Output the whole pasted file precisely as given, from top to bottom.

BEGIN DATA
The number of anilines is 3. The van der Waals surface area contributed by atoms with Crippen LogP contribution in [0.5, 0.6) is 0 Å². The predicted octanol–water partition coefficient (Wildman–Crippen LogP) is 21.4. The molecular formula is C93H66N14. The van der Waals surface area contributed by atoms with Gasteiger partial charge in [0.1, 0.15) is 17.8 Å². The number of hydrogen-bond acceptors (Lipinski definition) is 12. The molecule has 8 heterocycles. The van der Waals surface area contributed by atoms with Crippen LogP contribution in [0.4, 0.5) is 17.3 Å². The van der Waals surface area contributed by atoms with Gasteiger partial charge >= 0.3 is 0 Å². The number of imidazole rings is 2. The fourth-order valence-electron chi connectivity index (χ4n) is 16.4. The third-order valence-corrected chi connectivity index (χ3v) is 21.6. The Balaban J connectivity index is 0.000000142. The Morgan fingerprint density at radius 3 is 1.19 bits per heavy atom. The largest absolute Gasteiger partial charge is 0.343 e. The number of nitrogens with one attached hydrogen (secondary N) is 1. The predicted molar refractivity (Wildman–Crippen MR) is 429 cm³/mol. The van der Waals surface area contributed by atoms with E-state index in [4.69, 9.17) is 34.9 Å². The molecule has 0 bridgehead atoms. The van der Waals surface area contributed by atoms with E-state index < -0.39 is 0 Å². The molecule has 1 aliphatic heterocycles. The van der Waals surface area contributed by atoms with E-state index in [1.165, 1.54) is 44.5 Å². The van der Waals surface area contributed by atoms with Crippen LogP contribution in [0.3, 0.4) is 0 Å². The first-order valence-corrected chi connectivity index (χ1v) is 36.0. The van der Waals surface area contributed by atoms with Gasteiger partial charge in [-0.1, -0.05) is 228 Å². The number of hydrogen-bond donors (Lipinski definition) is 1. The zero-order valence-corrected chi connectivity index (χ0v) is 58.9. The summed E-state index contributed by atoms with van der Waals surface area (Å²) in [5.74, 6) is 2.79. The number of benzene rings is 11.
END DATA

The number of anilines is 3. The van der Waals surface area contributed by atoms with Crippen LogP contribution in [0.5, 0.6) is 0 Å². The predicted octanol–water partition coefficient (Wildman–Crippen LogP) is 21.4. The molecular formula is C93H66N14. The van der Waals surface area contributed by atoms with Gasteiger partial charge in [0.1, 0.15) is 17.8 Å². The number of hydrogen-bond acceptors (Lipinski definition) is 12. The molecule has 8 heterocycles. The van der Waals surface area contributed by atoms with Crippen LogP contribution in [0.4, 0.5) is 17.3 Å². The van der Waals surface area contributed by atoms with Gasteiger partial charge >= 0.3 is 0 Å². The number of imidazole rings is 2. The fourth-order valence-electron chi connectivity index (χ4n) is 16.4. The third-order valence-corrected chi connectivity index (χ3v) is 21.6. The Balaban J connectivity index is 0.000000142. The Morgan fingerprint density at radius 3 is 1.19 bits per heavy atom. The largest absolute Gasteiger partial charge is 0.343 e. The number of nitrogens with one attached hydrogen (secondary N) is 1. The predicted molar refractivity (Wildman–Crippen MR) is 429 cm³/mol. The van der Waals surface area contributed by atoms with E-state index in [4.69, 9.17) is 34.9 Å². The molecule has 0 bridgehead atoms. The van der Waals surface area contributed by atoms with E-state index < -0.39 is 0 Å². The molecule has 1 aliphatic heterocycles. The van der Waals surface area contributed by atoms with E-state index in [1.165, 1.54) is 44.5 Å². The van der Waals surface area contributed by atoms with Crippen LogP contribution in [0.3, 0.4) is 0 Å². The first-order valence-corrected chi connectivity index (χ1v) is 36.0. The van der Waals surface area contributed by atoms with Gasteiger partial charge in [-0.1, -0.05) is 228 Å². The number of hydrogen-bond donors (Lipinski definition) is 1. The zero-order valence-corrected chi connectivity index (χ0v) is 58.9. The summed E-state index contributed by atoms with van der Waals surface area (Å²) in [5.74, 6) is 2.79. The number of benzene rings is 11.